Worried about getting stuck with unpaid tax bills in 2021, private employers have largely passed on President Trump’s voluntary program that allows companies to defer the Social Security portion of employee payroll taxes until the end of the year. But an earlier rule change that allows companies to defer the employer portion of both Social Security and Medicare taxes has proven more popular. Some analysts, though, are starting to worry about what happens when those taxes come due over the next two years.
The collective bill will be substantial. According to the Joint Committee on Taxation, unpaid payroll taxes could total $211 billion this year.
"While this may be good for a short-term cash flow, it may backfire," tax attorney Cameron Hess told Bloomberg. The program could leave employers "under an even more serious financial crisis, with obligations owing to the U.S. Treasury."
For the most part, analysts say the liquidity provided by the tax deferral – United Parcel Service saved $370 in the second quarter, for example, while Lowe’s saved $251 million – was worth it, coming as it did in the middle of the worst of the pandemic shutdowns, even though there may be some pain down the line.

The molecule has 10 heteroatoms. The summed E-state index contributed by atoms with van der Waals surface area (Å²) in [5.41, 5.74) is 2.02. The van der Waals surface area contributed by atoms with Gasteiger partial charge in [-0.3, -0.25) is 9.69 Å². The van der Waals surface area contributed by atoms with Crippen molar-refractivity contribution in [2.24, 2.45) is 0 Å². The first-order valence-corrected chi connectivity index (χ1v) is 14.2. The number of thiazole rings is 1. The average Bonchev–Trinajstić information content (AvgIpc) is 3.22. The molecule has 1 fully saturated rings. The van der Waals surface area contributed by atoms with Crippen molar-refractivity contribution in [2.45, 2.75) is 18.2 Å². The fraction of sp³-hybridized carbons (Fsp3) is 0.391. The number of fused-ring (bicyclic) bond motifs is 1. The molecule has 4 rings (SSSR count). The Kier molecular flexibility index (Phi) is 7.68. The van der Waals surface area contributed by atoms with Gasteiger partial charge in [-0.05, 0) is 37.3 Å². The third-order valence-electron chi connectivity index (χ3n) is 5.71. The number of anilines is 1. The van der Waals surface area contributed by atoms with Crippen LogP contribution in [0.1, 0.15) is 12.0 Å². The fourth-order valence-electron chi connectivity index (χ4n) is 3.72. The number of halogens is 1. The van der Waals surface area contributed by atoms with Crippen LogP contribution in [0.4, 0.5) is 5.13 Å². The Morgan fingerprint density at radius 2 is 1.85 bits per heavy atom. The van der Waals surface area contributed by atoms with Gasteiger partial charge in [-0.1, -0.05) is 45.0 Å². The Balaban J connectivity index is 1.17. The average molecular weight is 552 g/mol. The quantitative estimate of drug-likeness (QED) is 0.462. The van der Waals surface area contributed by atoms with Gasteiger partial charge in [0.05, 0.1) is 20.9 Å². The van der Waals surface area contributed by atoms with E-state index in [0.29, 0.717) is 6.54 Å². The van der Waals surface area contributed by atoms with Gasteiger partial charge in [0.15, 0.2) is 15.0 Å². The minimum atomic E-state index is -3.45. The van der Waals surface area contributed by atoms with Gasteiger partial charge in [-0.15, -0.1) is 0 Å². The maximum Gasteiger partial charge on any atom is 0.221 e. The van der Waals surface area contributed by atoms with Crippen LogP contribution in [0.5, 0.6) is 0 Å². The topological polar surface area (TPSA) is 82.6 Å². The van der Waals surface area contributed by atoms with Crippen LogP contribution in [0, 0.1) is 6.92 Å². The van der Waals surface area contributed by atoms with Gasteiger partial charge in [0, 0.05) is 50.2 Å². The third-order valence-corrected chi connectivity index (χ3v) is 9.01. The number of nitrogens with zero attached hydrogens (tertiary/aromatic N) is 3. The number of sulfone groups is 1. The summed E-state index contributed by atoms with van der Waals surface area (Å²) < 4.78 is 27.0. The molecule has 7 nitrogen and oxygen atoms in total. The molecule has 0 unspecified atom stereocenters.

"Things would be drastically different if we hadn’t had the flood of liquidity in the system from the CARES Act," Mark Mazur of the Tax Policy Center said. "On balance, it has been more positive than negative. But there are going to be unintended consequences that we haven’t even anticipated."
Judge Orders Halt to Changes at US Postal Service
Chief Judge Stanley A. Bastian of the U.S. District Court for the Eastern District of Washington on Thursday night granted a request to block operational changes at the U.S. Postal Service.
Democratic officials from 14 states sought the injunction, and the decision in their favor stated that President Trump and Postmaster General Louis DeJoy are intentionally interfering with the postal system for political gain.
"The states have demonstrated that the defendants are involved in a politically motivated attack on the efficiency of the Postal Service," Bastian said. "They have also demonstrated that this attack on the Postal Service is likely to irreparably harm the states’ ability to administer the 2020 general election."
The ruling, which you can read here, includes a stinging indictment of the Trump administration’s efforts, which the judge said amount to "voter disenfranchisement":